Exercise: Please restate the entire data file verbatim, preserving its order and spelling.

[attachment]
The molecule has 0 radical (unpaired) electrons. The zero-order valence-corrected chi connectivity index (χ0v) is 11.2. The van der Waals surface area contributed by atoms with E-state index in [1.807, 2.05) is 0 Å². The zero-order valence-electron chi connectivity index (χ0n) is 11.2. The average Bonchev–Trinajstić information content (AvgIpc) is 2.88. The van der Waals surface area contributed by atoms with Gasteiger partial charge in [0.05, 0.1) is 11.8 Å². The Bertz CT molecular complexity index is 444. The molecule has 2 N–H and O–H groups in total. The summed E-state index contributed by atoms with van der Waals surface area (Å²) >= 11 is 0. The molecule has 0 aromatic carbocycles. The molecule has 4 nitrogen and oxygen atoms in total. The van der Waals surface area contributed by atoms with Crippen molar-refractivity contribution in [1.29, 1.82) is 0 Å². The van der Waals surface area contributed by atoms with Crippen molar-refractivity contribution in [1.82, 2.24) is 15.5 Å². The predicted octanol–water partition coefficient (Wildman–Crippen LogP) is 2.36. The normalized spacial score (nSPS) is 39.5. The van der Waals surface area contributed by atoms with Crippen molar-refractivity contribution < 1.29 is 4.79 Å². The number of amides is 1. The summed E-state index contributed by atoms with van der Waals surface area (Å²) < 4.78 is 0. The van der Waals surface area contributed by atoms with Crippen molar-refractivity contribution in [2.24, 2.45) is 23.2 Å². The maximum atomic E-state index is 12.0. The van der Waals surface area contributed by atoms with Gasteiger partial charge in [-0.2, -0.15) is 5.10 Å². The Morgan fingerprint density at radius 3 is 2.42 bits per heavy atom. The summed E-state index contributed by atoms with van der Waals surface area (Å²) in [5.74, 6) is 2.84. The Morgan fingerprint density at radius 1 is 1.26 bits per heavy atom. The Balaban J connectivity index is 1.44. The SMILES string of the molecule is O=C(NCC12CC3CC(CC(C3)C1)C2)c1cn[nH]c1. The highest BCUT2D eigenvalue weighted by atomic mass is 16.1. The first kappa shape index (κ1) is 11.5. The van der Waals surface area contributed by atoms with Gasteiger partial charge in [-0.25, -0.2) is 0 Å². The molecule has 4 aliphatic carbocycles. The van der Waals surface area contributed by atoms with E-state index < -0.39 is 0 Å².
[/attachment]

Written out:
The molecule has 0 radical (unpaired) electrons. The zero-order valence-corrected chi connectivity index (χ0v) is 11.2. The van der Waals surface area contributed by atoms with E-state index in [1.807, 2.05) is 0 Å². The zero-order valence-electron chi connectivity index (χ0n) is 11.2. The average Bonchev–Trinajstić information content (AvgIpc) is 2.88. The van der Waals surface area contributed by atoms with Gasteiger partial charge in [0.05, 0.1) is 11.8 Å². The Bertz CT molecular complexity index is 444. The molecule has 2 N–H and O–H groups in total. The summed E-state index contributed by atoms with van der Waals surface area (Å²) >= 11 is 0. The molecule has 0 aromatic carbocycles. The molecule has 4 nitrogen and oxygen atoms in total. The van der Waals surface area contributed by atoms with Crippen molar-refractivity contribution in [1.29, 1.82) is 0 Å². The van der Waals surface area contributed by atoms with Crippen molar-refractivity contribution in [1.82, 2.24) is 15.5 Å². The predicted octanol–water partition coefficient (Wildman–Crippen LogP) is 2.36. The normalized spacial score (nSPS) is 39.5. The van der Waals surface area contributed by atoms with Crippen molar-refractivity contribution < 1.29 is 4.79 Å². The number of amides is 1. The summed E-state index contributed by atoms with van der Waals surface area (Å²) < 4.78 is 0. The van der Waals surface area contributed by atoms with Crippen molar-refractivity contribution in [2.24, 2.45) is 23.2 Å². The maximum atomic E-state index is 12.0. The van der Waals surface area contributed by atoms with Gasteiger partial charge in [-0.2, -0.15) is 5.10 Å². The Morgan fingerprint density at radius 3 is 2.42 bits per heavy atom. The summed E-state index contributed by atoms with van der Waals surface area (Å²) in [5.74, 6) is 2.84. The Morgan fingerprint density at radius 1 is 1.26 bits per heavy atom. The Balaban J connectivity index is 1.44. The SMILES string of the molecule is O=C(NCC12CC3CC(CC(C3)C1)C2)c1cn[nH]c1. The highest BCUT2D eigenvalue weighted by atomic mass is 16.1. The first kappa shape index (κ1) is 11.5. The van der Waals surface area contributed by atoms with Gasteiger partial charge in [-0.25, -0.2) is 0 Å². The molecule has 4 aliphatic carbocycles. The van der Waals surface area contributed by atoms with E-state index < -0.39 is 0 Å².